Canada’s Designation of the IRGC as a Terrorist Organization


In recent developments, Canada has made the significant decision to designate Iran’s Islamic Revolutionary Guard Corps (IRGC) as a terrorist organization, sparking some ripple effects on Iran and relations between Iran and the West, particularly Canada. The latter’s decision to list the IRGC as a terrorist group follows a similar move by the United States. This decision puts pressure on European governments to consider the same designation. The listing allows police to charge individuals supporting the IRGC and requires the freezing of assets linked to the organization.

The decision to label the IRGC as a terrorist organization is rooted in several key reasons. First and foremost, Canada cited the IRGC’s close ties to groups that Canada designates as terrorist outfits such as Hamas and Hezbollah, as well as its involvement in activities that undermine human rights and international security. The downing of Ukraine International Airlines Flight PS752 in January 2020, a tragic incident that claimed the lives of 176 individuals, including Canadian citizens, further amplified calls for the IRGC’s designation. This act was attributed to the IRGC, leading to increased pressure on the Canadian government to act against the organization.

Moreover, Canada’s move is seen as a demonstration of its commitment to combatting global terrorism and holding accountable those responsible for perpetrating terrorist activities. By designating the IRGC as a terrorist organization, Canada aims to disrupt the group’s operations and prevent the flow of funds that support its illicit activities, thereby contributing to international efforts to enhance security and stability.

Unsurprisingly, Iran vehemently condemned Canada’s decision to designate the IRGC as a terrorist organization. Tehran characterized the designation as a politically motivated and hostile act, designed to exert pressure on the Iranian government and undermine its standing on the international stage. Iran’s Foreign Ministry criticized the move as irresponsible and warned of potential retaliatory measures in response to what it viewed as an unwarranted and provocative action by the Canadian government.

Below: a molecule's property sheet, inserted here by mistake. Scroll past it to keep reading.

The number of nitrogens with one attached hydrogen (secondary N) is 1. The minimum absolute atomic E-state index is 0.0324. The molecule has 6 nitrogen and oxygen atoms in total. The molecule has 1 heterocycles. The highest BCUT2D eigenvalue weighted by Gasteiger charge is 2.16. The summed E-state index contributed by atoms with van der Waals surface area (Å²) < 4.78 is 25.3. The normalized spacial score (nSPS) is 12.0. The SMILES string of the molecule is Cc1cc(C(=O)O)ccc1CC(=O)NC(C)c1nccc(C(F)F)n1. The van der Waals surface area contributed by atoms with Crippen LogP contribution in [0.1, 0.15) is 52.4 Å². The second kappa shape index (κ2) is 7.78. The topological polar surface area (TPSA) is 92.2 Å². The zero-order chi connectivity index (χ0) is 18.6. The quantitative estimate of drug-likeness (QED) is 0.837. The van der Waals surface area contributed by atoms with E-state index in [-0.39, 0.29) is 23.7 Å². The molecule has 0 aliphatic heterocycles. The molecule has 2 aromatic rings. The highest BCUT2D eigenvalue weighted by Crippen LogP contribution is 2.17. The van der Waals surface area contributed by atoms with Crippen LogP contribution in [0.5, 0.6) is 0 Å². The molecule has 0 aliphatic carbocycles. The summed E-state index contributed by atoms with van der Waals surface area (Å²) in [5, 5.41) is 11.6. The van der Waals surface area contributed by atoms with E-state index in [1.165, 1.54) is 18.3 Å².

Iran characterized this move as “hostile” and “irresponsible,”  highlighting the strained relations between the two countries. IRGC members are now barred from entering Canada, and any dealings with them are prohibited, potentially leading to asset seizures.

Canada’s designation of the IRGC as a terrorist organization has some implications for Iran’s relationship with the West. The IRGC’s designation not only intensifies existing diplomatic tensions between Iran and Western countries but also complicates efforts to foster constructive dialogue and engagement in areas of mutual interest. The move by Canada may prompt other Western nations to reevaluate their stance toward Iran and consider similar actions against the IRGC, potentially deepening the isolation of the Iranian government on the international stage.

While the practical implications of Canada’s designation may be limited due to existing restrictions on IRGC members entering the country, the symbolic effect is significant. The decision aligns Canada with other countries that have designated the IRGC as a terrorist organization and reflects the concerns of the Iranian-Canadian community. Furthermore, the designation of the IRGC by Canada could impact regional dynamics in the Middle East, where Iran plays a significant role in shaping geopolitical outcomes.

The decision to designate the IRGC as a terrorist organization by the Canadian government may also be driven by internal political motives. The Canadian government has been accused of adopting weak positions on national security, hence the IRGC designation could be perceived as a strategic decision to bolster its national security credentials and project strength in the face of global threats. The move could also resonate with certain segments of the Canadian population, including Iranian-Canadians and those advocating for stronger measures against state-sponsored terrorism, potentially influencing public opinion and political dynamics within the country.

Overall, the IRGC’s involvement in supporting allied governments and armed groups through overseas operations, including the Quds Force’s activities, has raised alarm bells globally. Canada’s move, which must have been coordinated with the United States and other Western allies, sends a strong message against Iran and the IRGC’s activities that threaten regional stability. In terms of the relationship between Iran and the West, Canada’s decision to list the IRGC as a terrorist organization adds another layer of complexity to the already strained ties. With no formal diplomatic relations between Canada and Iran since 2012, this latest development further widens the gap.

Editorial Team